Archive for normalising constant

NCE, VAEs, GANs & even ABC…

Posted in Statistics with tags , , , , , , , , , , , , , on May 14, 2021 by xi'an

As I was preparing my (new) lectures for a PhD short course “at” Warwick (meaning on Teams!), I read a few surveys and other papers on all these acronyms. It included the massive Guttmann and Hyvärinen 2012 NCE JMLR paperGoodfellow’s NIPS 2016 tutorial on GANs, and  Kingma and Welling 2019 introduction to VAEs. Which I found a wee bit on the light side, maybe missing the fundamentals of the notion… As well as the pretty helpful 2019 survey on normalising flows by Papamakarios et al., although missing on the (statistical) density estimation side.  And also a nice (2017) survey of GANs by Shakir Mohamed and Balaji Lakshminarayanan with a somewhat statistical spirit, even though convergence issues are not again not covered. But misspecification is there. And the many connections between ABC and GANs, if definitely missing on the uncertainty aspects. While Deep Learning by Goodfellow, Bengio and Courville adresses both the normalising constant (or partition function) and GANs, it was somehow not deep enough (!) to use for the course, offering only a few pages on NCE, VAEs and GANs. (And also missing on the statistical references addressing the issue, incl. [or excl.]  Geyer, 1994.) Overall, the infinite variations offered on GANs leave me uncertain about their statistical relevance, as it is unclear how good the regularisation therein is for handling overfitting and consistent estimation. (And if I spot another decomposition of the Kullback-Leibler divergence, I may start crying…)

reXing the bridge

Posted in Books, pictures, Statistics with tags , , , , , , , , , on April 27, 2021 by xi'an

As I was re-reading Xiao-Li  Meng’s and Wing Hung Wong’s 1996 bridge sampling paper in Statistica Sinica, I realised they were making the link with Geyer’s (1994) mythical tech report, in the sense that the iterative construction of α functions “converges to the `reverse logistic regression’  described in Geyer (1994) for the two-density cases” (p.839). Although they also saw the later as an “iterative” application of Torrie and Valleau’s (1977) “umbrella sampling” estimator. And cited Bennett (1976) in the Journal of Computational Physics [for which Elsevier still asks for $39.95!] as the originator of the formula [check (6)]. And of the optimal solution (check (8)). Bennett (1976) also mentions that the method fares poorly when the targets do not overlap:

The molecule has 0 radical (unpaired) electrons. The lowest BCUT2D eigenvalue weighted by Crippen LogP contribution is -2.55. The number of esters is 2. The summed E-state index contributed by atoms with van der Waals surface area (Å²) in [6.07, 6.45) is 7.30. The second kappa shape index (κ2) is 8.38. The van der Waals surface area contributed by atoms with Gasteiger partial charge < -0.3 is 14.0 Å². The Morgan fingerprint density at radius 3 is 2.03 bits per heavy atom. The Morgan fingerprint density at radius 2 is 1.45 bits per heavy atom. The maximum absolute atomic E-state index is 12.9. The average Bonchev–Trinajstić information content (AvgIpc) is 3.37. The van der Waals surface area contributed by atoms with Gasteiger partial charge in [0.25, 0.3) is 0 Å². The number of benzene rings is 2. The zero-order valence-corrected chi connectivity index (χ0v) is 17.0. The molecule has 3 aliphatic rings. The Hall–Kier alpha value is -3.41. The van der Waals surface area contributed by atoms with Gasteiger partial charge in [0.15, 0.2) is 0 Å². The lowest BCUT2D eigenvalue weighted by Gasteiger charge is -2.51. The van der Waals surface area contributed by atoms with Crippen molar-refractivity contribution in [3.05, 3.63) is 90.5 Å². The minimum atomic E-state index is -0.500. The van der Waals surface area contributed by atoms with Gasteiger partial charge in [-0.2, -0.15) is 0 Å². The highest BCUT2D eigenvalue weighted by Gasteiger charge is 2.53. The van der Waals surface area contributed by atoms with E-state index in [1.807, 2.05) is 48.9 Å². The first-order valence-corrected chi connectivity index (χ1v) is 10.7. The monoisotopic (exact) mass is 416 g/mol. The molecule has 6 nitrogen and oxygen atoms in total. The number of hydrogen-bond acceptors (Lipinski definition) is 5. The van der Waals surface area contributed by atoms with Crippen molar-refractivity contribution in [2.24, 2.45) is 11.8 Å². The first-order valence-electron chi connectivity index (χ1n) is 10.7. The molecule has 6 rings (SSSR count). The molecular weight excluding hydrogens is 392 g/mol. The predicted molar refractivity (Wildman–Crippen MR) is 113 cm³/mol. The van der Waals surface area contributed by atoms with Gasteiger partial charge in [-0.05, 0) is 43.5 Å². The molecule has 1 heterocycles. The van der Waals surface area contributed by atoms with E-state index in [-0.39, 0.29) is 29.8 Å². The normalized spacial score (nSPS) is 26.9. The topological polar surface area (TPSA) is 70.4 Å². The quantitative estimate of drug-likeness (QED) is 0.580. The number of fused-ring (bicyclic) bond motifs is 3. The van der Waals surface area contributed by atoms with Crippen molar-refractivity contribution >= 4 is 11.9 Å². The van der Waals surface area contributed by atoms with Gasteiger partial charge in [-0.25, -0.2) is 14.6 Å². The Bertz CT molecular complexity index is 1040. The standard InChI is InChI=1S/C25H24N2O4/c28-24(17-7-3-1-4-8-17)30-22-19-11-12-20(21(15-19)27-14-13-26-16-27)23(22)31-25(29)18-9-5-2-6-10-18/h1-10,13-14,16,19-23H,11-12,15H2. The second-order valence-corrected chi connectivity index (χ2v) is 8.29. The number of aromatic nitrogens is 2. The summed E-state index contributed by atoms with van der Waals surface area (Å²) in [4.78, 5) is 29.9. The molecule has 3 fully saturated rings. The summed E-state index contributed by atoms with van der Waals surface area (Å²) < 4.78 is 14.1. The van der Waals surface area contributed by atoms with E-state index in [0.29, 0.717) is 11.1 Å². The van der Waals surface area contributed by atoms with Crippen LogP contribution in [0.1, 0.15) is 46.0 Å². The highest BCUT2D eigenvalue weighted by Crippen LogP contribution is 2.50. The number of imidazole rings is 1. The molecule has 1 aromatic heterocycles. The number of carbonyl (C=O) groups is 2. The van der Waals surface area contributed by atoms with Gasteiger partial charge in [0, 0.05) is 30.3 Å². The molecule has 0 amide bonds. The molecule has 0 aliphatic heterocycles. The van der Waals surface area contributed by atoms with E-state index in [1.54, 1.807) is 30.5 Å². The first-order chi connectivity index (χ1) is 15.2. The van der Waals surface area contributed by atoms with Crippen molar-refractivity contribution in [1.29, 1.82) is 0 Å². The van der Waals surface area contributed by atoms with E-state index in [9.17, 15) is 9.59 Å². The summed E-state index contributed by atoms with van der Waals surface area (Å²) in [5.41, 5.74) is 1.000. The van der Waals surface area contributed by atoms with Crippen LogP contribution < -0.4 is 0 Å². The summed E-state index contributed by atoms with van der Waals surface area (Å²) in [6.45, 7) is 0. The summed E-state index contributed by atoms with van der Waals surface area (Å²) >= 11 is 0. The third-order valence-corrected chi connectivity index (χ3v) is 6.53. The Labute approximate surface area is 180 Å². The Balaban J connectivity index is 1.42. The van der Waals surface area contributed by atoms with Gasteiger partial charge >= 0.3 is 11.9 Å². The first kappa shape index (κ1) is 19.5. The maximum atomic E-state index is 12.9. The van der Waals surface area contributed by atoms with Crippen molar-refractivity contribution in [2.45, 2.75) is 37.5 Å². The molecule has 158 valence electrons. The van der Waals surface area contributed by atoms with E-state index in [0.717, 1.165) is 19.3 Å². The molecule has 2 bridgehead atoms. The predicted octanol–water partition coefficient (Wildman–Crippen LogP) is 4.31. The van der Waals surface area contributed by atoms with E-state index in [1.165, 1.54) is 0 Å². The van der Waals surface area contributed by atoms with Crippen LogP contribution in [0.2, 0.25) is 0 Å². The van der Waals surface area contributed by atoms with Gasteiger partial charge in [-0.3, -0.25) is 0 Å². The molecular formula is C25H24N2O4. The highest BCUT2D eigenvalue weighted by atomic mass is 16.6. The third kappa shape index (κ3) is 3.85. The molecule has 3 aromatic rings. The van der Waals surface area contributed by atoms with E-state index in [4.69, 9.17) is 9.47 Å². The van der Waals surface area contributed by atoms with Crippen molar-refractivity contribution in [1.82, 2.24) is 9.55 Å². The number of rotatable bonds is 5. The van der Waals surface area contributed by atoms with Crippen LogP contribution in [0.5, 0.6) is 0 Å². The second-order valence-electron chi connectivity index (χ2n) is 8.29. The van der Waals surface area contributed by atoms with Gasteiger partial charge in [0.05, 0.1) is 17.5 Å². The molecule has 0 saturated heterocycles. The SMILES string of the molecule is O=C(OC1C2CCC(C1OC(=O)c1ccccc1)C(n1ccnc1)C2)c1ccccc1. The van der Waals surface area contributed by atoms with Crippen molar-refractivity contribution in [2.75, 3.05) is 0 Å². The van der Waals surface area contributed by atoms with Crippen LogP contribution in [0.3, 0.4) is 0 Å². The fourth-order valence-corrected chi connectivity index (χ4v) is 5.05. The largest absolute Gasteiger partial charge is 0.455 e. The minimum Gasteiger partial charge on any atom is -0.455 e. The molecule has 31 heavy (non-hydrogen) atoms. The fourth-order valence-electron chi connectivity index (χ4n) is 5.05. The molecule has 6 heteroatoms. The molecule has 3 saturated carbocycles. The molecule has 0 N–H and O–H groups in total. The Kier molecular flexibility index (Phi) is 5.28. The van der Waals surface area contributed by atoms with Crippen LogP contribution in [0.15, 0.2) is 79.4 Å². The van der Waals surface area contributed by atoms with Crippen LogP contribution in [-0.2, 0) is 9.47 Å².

“When the two ensembles neither overlap nor satisfy the above smoothness condition, an accurate estimate of the free energy cannot be made without gathering additional MC data from one or more intermediate ensembles”

in which case this sequence of intermediate targets could be constructed and, who knows?!, optimised. (This may be the chain solution discussed in the conclusion of the paper.) Another optimisation not considered in enough detail is the allocation of the computing time to the two densities, maybe using a bandit strategy to avoid estimating the variance of the importance weights first.

flow contrastive estimation

Posted in Books, Statistics with tags , , , , , , , , on March 15, 2021 by xi'an

On the flight back from Montpellier, last week, I read a 2019 paper by Gao et al. revisiting the MLE estimation of a parametric family parameter when the normalising constant Z=Z(θ) is unknown. Via noise-contrastive estimation à la Guttman & Hyvärinnen (or à la Charlie Geyer). Treating the normalising constant Z as an extra parameter (as in Kong et al.) and the classification probability as an objective function and calling it a likelihood, which it is not in my opinion as (i) the allocation to the groups is not random and (ii) the original density of the actual observations does not appear in the so-called likelihood.

“When q appears on the right of KL-divergence [against p],  it is forced to cover most of the modes of p, When q appears on the left of KL-divergence, it tends to chase the major modes of p while ignoring the minor modes.”